* A version of this column originally appeared in the Nov. 9, 2013, edition of the Traverse City Record-Eagle
Nov. 15 is the deadline for the public to comment on rules developed by the Food and Drug Administration (FDA) to implement the Food Safety Modernization Act (FSMA). It’s imperative that those who want to buy or sell locally grown produce weigh in.
Everyone wants and deserves safe, healthy food. The devil, though, is in the details.
The FDA’s proposed rules reveal a lack of understanding about the small and mid-scale farms investing in a very modern trend in agriculture—that families, grocery stores and schools here and around the country want to buy food from farmers they know for reasons of flavor, health, the environment or strengthening local economies.
Organizations that advocate for small farmers and local food are speaking up. The National Sustainable Agriculture Coalition, one of the most active organizations supporting the growing local food market trend, said many organic farmers will find it nearly impossible to continue with some key practices necessary to be certified organic by the USDA. The National Farm to School Network sees the rules as threats to a growing number of “food hubs,” where small local farms can bring their products together to meet school needs for volumes or minimal processing (we have a food hub developing here in Traverse City). And health advocates argue that smaller and mid-scale farms serving local markets are often growing produce varieties packed with nutrients that simply aren’t available in varieties grown for shipping long distances. They also are providing important access to healthy food for families in poverty. These organizations add the following:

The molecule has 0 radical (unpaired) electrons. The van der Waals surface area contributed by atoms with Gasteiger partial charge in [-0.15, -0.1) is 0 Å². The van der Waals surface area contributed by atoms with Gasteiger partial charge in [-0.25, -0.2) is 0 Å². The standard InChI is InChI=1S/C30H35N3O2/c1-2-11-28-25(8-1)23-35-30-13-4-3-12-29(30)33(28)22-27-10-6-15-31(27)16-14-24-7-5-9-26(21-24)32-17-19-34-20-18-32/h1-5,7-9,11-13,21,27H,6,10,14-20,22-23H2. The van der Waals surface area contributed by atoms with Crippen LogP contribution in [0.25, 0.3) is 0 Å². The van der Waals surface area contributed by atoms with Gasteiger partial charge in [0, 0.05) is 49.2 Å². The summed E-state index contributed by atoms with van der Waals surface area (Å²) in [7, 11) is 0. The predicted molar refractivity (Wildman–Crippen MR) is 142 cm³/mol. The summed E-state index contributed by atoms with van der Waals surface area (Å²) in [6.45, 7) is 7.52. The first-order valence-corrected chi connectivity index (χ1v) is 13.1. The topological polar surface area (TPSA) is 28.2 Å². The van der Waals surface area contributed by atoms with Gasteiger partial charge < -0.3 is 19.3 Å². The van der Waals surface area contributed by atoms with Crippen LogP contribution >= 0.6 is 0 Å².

Congress, when it passed the act in 2010, said that small farms and those that sell mostly direct to consumers should be considered differently than large industrial farms and food processing plants. It’s not that small farms shouldn’t take care to make sure that their foods don’t contain pathogens that can make us sick. It’s that the rules don’t need to be as complex, expensive and burdensome when products are sold in a smaller geographic area, where problems can be easily tracked and food goes through fewer hands.
Community Supported Agriculture (CSA) farms, which sell directly to customers who pay up front for weekly boxes of food, could easily get entangled in onerous regulations. There are at least 35 CSA farms in our region. If one provides its customers with the opportunity to “one-stop shop” by being a drop-off spot for products grown by other farms—a vegetable CSA, for example, offering quarts of strawberries from another farm—the FDA may consider it not just a farm but also an aggregation “facility” like a large processing plant and therefore subject to even more rules. A one-size-fits-all approach does not make sense, and wasn’t intended by Congress when it wrote the FSMA law.
Some farmers using surface water like ponds or lakes for irrigation also will be required to pay for weekly water tests, regardless of risk or cost. Farm groups say this rule isn’t based in science, and that the cost will put farmers out of business and cause a new generation of beginning farmers to give up. In fact, the FDA’s own economic analysis projects that smaller farms likely will pay more than half of their already slim profits just to meet this and other new rules.
There are positive aspects to the rules that deserve support. For example, the FDA would adopt a whole-farm approach instead of creating commodity-specific regulations, except for sprouts. That’s a relief for farmers who grow a variety of fruits and vegetables. Imagine having to follow different regulations for 20 different crops on your farm. But the FDA is seen as “tentative” on that rule, so it’s important that the agency hears from people who think it makes sense.
You can learn more about the proposed rules, and how to comment, at sustainableagriculture.net. The site has simple templates and instructions to submit comments electronically to the FDA.
Let FDA know that you want our food to be safe, but the agency needs to make sure this happens in a way that doesn’t hinder family farmers investing in ways to grow for modern, new markets close to home. The Food Safety Modernization Act should really be modern.
Diane Conners is a senior policy specialist at the Michigan Land Use Institute and a member of the Northwest Michigan Food & Farming Network, which has a goal that 20 percent of the region’s food be grown by local farmers by 2020.
Diane Conners is a senior policy specialist in food and farming at the nonprofit Michigan Land Use Institute.